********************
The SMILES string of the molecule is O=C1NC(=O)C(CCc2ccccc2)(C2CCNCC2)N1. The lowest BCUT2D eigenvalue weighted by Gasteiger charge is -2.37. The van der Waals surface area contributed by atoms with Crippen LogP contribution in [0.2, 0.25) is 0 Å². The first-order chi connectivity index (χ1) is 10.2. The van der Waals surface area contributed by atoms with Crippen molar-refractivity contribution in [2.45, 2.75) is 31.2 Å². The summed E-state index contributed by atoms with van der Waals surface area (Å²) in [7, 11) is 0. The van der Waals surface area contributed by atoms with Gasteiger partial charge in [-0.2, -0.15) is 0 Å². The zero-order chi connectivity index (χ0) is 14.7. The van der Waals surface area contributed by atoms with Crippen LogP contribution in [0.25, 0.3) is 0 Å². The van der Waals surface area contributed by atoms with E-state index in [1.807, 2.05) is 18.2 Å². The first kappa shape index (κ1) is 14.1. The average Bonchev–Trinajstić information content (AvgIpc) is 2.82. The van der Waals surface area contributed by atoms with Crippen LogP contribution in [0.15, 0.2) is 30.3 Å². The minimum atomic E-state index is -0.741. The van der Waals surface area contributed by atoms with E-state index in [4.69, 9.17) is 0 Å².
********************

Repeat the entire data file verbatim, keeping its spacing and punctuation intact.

The SMILES string of the molecule is O=C1NC(=O)C(CCc2ccccc2)(C2CCNCC2)N1. The lowest BCUT2D eigenvalue weighted by Gasteiger charge is -2.37. The van der Waals surface area contributed by atoms with Crippen LogP contribution in [0.2, 0.25) is 0 Å². The first-order chi connectivity index (χ1) is 10.2. The van der Waals surface area contributed by atoms with Crippen molar-refractivity contribution in [2.45, 2.75) is 31.2 Å². The summed E-state index contributed by atoms with van der Waals surface area (Å²) in [7, 11) is 0. The van der Waals surface area contributed by atoms with Gasteiger partial charge in [-0.2, -0.15) is 0 Å². The zero-order chi connectivity index (χ0) is 14.7. The van der Waals surface area contributed by atoms with Crippen LogP contribution in [0.25, 0.3) is 0 Å². The van der Waals surface area contributed by atoms with E-state index in [1.807, 2.05) is 18.2 Å². The first kappa shape index (κ1) is 14.1. The average Bonchev–Trinajstić information content (AvgIpc) is 2.82. The van der Waals surface area contributed by atoms with Crippen LogP contribution in [0.15, 0.2) is 30.3 Å². The minimum atomic E-state index is -0.741. The van der Waals surface area contributed by atoms with E-state index in [4.69, 9.17) is 0 Å².